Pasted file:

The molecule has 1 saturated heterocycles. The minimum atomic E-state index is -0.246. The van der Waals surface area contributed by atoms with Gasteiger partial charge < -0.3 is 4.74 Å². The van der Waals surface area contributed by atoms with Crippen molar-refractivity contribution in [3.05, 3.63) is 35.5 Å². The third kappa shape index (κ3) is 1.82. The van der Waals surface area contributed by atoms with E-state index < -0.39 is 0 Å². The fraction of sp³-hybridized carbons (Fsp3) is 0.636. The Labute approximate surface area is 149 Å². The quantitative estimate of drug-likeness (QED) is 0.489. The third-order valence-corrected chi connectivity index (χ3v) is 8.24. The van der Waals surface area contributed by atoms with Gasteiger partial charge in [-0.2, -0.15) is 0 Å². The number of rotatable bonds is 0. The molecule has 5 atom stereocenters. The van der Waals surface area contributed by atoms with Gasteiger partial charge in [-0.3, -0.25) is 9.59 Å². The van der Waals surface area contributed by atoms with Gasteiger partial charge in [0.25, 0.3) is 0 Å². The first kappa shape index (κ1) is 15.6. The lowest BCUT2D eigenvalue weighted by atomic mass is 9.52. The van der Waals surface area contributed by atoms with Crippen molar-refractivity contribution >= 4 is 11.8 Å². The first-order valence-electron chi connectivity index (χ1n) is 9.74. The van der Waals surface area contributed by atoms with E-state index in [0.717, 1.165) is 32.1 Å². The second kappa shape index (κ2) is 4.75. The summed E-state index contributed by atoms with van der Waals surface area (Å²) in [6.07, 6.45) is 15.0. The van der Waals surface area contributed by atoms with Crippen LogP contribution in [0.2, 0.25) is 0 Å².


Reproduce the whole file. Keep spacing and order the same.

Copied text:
The molecule has 1 saturated heterocycles. The minimum atomic E-state index is -0.246. The van der Waals surface area contributed by atoms with Gasteiger partial charge < -0.3 is 4.74 Å². The van der Waals surface area contributed by atoms with Crippen molar-refractivity contribution in [3.05, 3.63) is 35.5 Å². The third kappa shape index (κ3) is 1.82. The van der Waals surface area contributed by atoms with E-state index < -0.39 is 0 Å². The fraction of sp³-hybridized carbons (Fsp3) is 0.636. The Labute approximate surface area is 149 Å². The quantitative estimate of drug-likeness (QED) is 0.489. The third-order valence-corrected chi connectivity index (χ3v) is 8.24. The van der Waals surface area contributed by atoms with Gasteiger partial charge in [-0.2, -0.15) is 0 Å². The number of rotatable bonds is 0. The molecule has 5 atom stereocenters. The van der Waals surface area contributed by atoms with Gasteiger partial charge in [-0.3, -0.25) is 9.59 Å². The van der Waals surface area contributed by atoms with Gasteiger partial charge in [0.25, 0.3) is 0 Å². The first kappa shape index (κ1) is 15.6. The lowest BCUT2D eigenvalue weighted by atomic mass is 9.52. The van der Waals surface area contributed by atoms with Crippen molar-refractivity contribution >= 4 is 11.8 Å². The first-order valence-electron chi connectivity index (χ1n) is 9.74. The van der Waals surface area contributed by atoms with E-state index in [0.717, 1.165) is 32.1 Å². The second kappa shape index (κ2) is 4.75. The summed E-state index contributed by atoms with van der Waals surface area (Å²) in [6.07, 6.45) is 15.0. The van der Waals surface area contributed by atoms with Crippen LogP contribution in [0.2, 0.25) is 0 Å².